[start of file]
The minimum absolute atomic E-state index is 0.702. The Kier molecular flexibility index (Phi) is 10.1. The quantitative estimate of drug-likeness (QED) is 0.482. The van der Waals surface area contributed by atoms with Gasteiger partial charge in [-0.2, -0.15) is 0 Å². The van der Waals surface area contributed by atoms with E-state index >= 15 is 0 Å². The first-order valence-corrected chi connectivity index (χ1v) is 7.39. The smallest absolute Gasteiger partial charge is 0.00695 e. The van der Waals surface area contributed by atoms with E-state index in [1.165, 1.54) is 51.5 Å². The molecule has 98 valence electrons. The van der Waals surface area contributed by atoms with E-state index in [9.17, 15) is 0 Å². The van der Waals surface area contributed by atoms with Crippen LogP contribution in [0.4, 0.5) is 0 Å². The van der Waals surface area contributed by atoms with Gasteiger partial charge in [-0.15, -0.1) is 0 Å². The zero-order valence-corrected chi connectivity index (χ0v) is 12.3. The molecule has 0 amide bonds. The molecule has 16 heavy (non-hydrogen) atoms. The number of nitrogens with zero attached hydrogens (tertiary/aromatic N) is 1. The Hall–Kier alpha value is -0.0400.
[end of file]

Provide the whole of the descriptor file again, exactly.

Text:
The minimum absolute atomic E-state index is 0.702. The Kier molecular flexibility index (Phi) is 10.1. The quantitative estimate of drug-likeness (QED) is 0.482. The van der Waals surface area contributed by atoms with Gasteiger partial charge in [-0.2, -0.15) is 0 Å². The van der Waals surface area contributed by atoms with E-state index >= 15 is 0 Å². The first-order valence-corrected chi connectivity index (χ1v) is 7.39. The smallest absolute Gasteiger partial charge is 0.00695 e. The van der Waals surface area contributed by atoms with E-state index in [1.165, 1.54) is 51.5 Å². The molecule has 98 valence electrons. The van der Waals surface area contributed by atoms with E-state index in [9.17, 15) is 0 Å². The van der Waals surface area contributed by atoms with Crippen LogP contribution in [0.4, 0.5) is 0 Å². The van der Waals surface area contributed by atoms with Gasteiger partial charge in [-0.15, -0.1) is 0 Å². The zero-order valence-corrected chi connectivity index (χ0v) is 12.3. The molecule has 0 amide bonds. The molecule has 16 heavy (non-hydrogen) atoms. The number of nitrogens with zero attached hydrogens (tertiary/aromatic N) is 1. The Hall–Kier alpha value is -0.0400.